With all this knowledge filling my head for the CCIE, I wanted to try to do something useful with the QoS! I’m not entirely sure I’ve accomplished what I set out to do, but I hope so. Maybe some of you QoS experts out there can lend a hand or a comment.

Here is the situation:  I pay Comcast for 8Mb/384Kb internet service. I also have Vonage for phone service. Comcast comes into my Cisco 3725 router’s Fa0/1 interface. It’s other interface, Fa0/0 is trunked down to a cisco switch. The Fa0/0 interface is divided into 3 subinterfaces to provide VLANs. Fa0/0.1 is VLAN 1 for my wired network, Fa0/0.2 is VLAN 2 for my wireless segment, and Fa0/0.4 is for Vonage.

A problem I often run into is that if I am downloading a large file using bit-torrent or some such thing, it can really smoke all my bandwidth. It is not uncommon for me to be pulling down at 800KB/s (yes kilo-Bytes! , which comes out to about 6.5 Mb/s). This puts a damper on simple things like checking email, and especiall web browsing, DNS query’s, etc. Also, if I do a speed test from speakeasy.net I can pull up to 16Mb/s during non-peak hours. My goal was to prioritize traffic such that if bit-torrent or some such thing was sucking all my bandwidth, priority protocols (such as http, pop3, https, smtp, dns, etc) would get guaranteed traffic. Additionally, if the phone rings or I place a call I want Vonage to have guaranteed traffic.

This presented more problems than I thought!!! Well what can I do? I first thought about CBWFQ. Going out fa0/1 to the internet it was easy. I set bandwidth 384 on the interface, and created the following: Basically, I have to shape the interface going to the internet to 384Kb/s outbound or else there will NEVER BE CONGESTION and thus NO queueing because it is just 384Kb going out a 100Mb interface! What this does is shape all the outbound traffic to 384Kb/s and gives my priority protocols 50% (192Kb), Vonage voice 128Kb and the SIP the other 10%.

Policy Map parent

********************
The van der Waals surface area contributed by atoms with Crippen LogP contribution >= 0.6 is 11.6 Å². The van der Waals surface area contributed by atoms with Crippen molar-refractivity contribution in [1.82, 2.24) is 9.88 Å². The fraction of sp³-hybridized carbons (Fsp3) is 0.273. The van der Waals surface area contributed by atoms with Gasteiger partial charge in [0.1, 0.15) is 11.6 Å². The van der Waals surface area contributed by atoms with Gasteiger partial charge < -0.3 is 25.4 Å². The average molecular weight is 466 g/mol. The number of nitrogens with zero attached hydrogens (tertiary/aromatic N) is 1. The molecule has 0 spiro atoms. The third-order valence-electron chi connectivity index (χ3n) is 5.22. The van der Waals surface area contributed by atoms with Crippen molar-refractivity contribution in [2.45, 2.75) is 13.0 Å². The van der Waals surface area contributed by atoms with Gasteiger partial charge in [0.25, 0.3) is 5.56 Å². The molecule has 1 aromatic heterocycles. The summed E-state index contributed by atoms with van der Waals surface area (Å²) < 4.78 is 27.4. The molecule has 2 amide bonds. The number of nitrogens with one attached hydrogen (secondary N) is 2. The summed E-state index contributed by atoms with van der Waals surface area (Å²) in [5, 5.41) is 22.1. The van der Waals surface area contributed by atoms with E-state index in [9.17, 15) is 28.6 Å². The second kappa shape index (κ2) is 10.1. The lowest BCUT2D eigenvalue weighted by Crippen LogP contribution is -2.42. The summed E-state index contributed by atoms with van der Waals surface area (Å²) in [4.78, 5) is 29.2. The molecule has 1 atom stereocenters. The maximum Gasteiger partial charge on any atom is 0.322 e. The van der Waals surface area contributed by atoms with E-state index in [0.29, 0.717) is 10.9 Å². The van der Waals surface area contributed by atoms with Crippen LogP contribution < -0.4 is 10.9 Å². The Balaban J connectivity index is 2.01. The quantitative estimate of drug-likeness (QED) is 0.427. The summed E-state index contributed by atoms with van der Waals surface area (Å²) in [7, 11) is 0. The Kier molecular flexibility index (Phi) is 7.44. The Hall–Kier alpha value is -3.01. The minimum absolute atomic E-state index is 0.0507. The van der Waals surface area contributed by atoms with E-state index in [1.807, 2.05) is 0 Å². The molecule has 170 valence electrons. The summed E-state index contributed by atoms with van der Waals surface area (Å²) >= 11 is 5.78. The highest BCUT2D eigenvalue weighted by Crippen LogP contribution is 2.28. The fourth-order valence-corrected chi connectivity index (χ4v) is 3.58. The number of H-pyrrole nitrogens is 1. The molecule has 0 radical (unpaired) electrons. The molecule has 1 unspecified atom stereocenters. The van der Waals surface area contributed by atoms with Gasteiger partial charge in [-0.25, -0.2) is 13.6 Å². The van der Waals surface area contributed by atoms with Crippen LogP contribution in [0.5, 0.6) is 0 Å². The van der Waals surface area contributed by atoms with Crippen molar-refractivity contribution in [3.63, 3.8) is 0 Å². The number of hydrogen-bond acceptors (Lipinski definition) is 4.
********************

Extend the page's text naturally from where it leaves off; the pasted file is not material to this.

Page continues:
Class class-default
Traffic Shaping
Average Rate Traffic Shaping
CIR 384000 (bps) Max. Buffers Limit 1000 (Packets)
service-policy priority-traffic

Policy Map priority-traffic
Class priority-traffic
Bandwidth 50 (%) Max Threshold 64 (packets)
Class call-signalling
Bandwidth 10 (%) Max Threshold 64 (packets)
Class voice
Strict Priority
Bandwidth 128 (kbps) Burst 3200 (Bytes)

Class Map match-any priority-traffic (id 4)
Match protocol http
Match protocol secure-http
Match protocol telnet
Match protocol smtp
Match protocol pop3
Match protocol imap
Match protocol secure-pop3
Match protocol secure-imap
Match protocol secure-ftp
Match protocol ftp
Match access-group name rdp
Match protocol ssh
Match protocol icmp
Match protocol dns

interface FastEthernet0/1
description WAN
bandwidth 384

no ip dhcp client request dns-nameserver
ip dhcp client route track 1
ip address dhcp
ip access-group firwall-wan in
ip nbar protocol-discovery
ip nat outside
ip virtual-reassembly
no ip mroute-cache
load-interval 30
duplex auto
speed auto
no cdp enable
max-reserved-bandwidth 100
service-policy output parent

This actually worked really well so far as I can tell! That wasn’t so bad. But then I started thinking about the traffic coming back IN. So right now by queueing outbound it is good if I am uploading a bunch of traffic and need to go to a webpage…the GET request from me will get priority during congestion. But what about downloading? What if I am downloading a huge file and it is sucking all 8Mb of my bandwidth and I go to surf the net? Those http,dns, voice packets coming back into my network are going to get crapped on. So, I started thinking about outbound queueing on the LAN facing interfaces. This is where I ran into the bulk of my problems.